Renault announced a sales target of 200,000 electric vehicles by 2015, according to an article in La Tribune. The French automaker will introduce its first electric vehicle--a version of a medium-size family sedan--in Israel and Denmark in 2011, followed by an electric version of New Kangoo based on the ZE Concept car for fleet sales.

Union Carbides' Bhopal Officals Convicted, Survivors Call Verdict a 'Travesty'

 All seven Union Carbide officials accused in the deadly 1984 Bhopal gas leak were convicted by a court , including the former chairman of Union Carbide India Ltd., Keshub Mahindra.
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BP siphons off more oil from well

BP Plc said on Tuesday it was capturing more oil from its ruptured Gulf of Mexico well while U.S. scientists tried to figure out just how much crude was still pouring out.
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Sunday, June 6, 2010

Harnessing a star's power for clean energy

Think clean energy is a fantasy? What if the power of a star was applied to the problem?
That's the approach being explored at the National Ignition Facility, a huge-scale experiment in laser fusion based at the Lawrence Livermore National Laboratory here. Scientists are looking at NIF as a potential key to producing large amounts of carbon-free power.

Electric car goes 623 miles on single charge

A car group in Tokyo recently drove an electric car 1,003.184 kilometers (about 623 miles) on a single charge, breaking its own record for greatest distance traveled without recharging.
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SpaceX Falcon Rocket Flies

SpaceX, the darling of commercial space advocates and whipping boy of its foes, defied the odds Friday and sent a new rocket into orbit, a stunning achievement considering the company had to quickly recover from a trio of setbacks earlier in the day, including a dramatic last-second engine abort.

Gulf oil spill's threat to wildlife turns real

The wildlife apocalypse along the Gulf Coast that everyone has feared for weeks is fast becoming a terrible reality.

Pelicans struggle to free themselves from oil, thick as tar, that gathers in hip-deep pools, while others stretch out useless wings, feathers dripping with crude. Dead birds and dolphins wash ashore, coated in the sludge. Seashells that once glinted pearly white under the hot June sun are stained crimson.
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Saturday, June 5, 2010

10 Ways Science is Using Human-Animal Hybrids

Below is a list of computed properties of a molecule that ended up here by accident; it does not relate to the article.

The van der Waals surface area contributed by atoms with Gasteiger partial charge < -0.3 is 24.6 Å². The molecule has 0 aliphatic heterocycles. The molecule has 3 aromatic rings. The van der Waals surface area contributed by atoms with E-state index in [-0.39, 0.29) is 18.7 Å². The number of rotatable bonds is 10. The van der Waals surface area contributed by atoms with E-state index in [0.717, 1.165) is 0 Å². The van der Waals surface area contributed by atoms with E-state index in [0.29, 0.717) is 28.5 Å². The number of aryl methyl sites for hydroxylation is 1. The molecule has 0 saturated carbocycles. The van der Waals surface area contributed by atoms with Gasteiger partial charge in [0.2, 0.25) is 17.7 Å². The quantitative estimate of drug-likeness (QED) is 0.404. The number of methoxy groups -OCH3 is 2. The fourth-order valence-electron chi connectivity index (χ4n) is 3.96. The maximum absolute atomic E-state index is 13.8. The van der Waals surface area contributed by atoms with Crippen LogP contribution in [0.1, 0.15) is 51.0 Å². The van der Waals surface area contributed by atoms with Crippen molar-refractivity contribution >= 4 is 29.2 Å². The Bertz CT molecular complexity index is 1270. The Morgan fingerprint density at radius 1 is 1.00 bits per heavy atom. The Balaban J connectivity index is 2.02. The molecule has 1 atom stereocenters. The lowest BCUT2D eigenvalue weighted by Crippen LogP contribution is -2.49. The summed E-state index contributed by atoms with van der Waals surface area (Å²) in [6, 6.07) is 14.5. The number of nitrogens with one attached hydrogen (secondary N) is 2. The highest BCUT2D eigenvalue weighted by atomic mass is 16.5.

In Greek mythology, chimeras were vicious monsters feared by many. This fire-breathing animal had the head and body of a lioness, with a goat head protruding from her back and the tail of a snake. Today, “chimera” refers to an animal that has two or more different sets of genetically distinct cells working together. Remember the mouse with the ear on its back?

The movie "Splice" showcases a chimera experiment gone horribly wrong: scientists create a human-animal hybrid that becomes evil and goes completely out of control.

While the movie is obviously science fiction, chimera experiments with human cells are not, and real life scientists have been conducting them for decades. We take a look at a few that have been successful in the past and how they’re advancing medicine.
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Friday, June 4, 2010

Heatmap of the Most Popular Tourist Destinations

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Oil Spill Likely to Hit U.S. Atlantic Coast

Oil from the massive spill in the Gulf of Mexico is likely to extend along thousands of miles of the Atlantic coast and into the open ocean as early as this summer, according to a detailed computer modeling study released  by the National Center for Atmospheric Research.The research was supported in part by the National Science Foundation, NCAR's sponsor. The results were reviewed by scientists at NCAR and elsewhere, although not yet submitted for peer-review publication.
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Arctic Ice at Lowest Point in Recent Geologic History

 Less ice covers the Arctic today than at any time in recent geologic history.
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Thursday, June 3, 2010

How Do You Like Wearing A Computer On Your Hand?

It seems like a dream come true. A dream every geek has been waiting for. Yes, in 2020, you can bring your computer anywhere and by this I mean, anywhere. In 2020, you just have to wear this bracelet, and there you go, you can use the computer to check emails, play games, surf the Net. Of course, it is touchscreen-convenient, easy.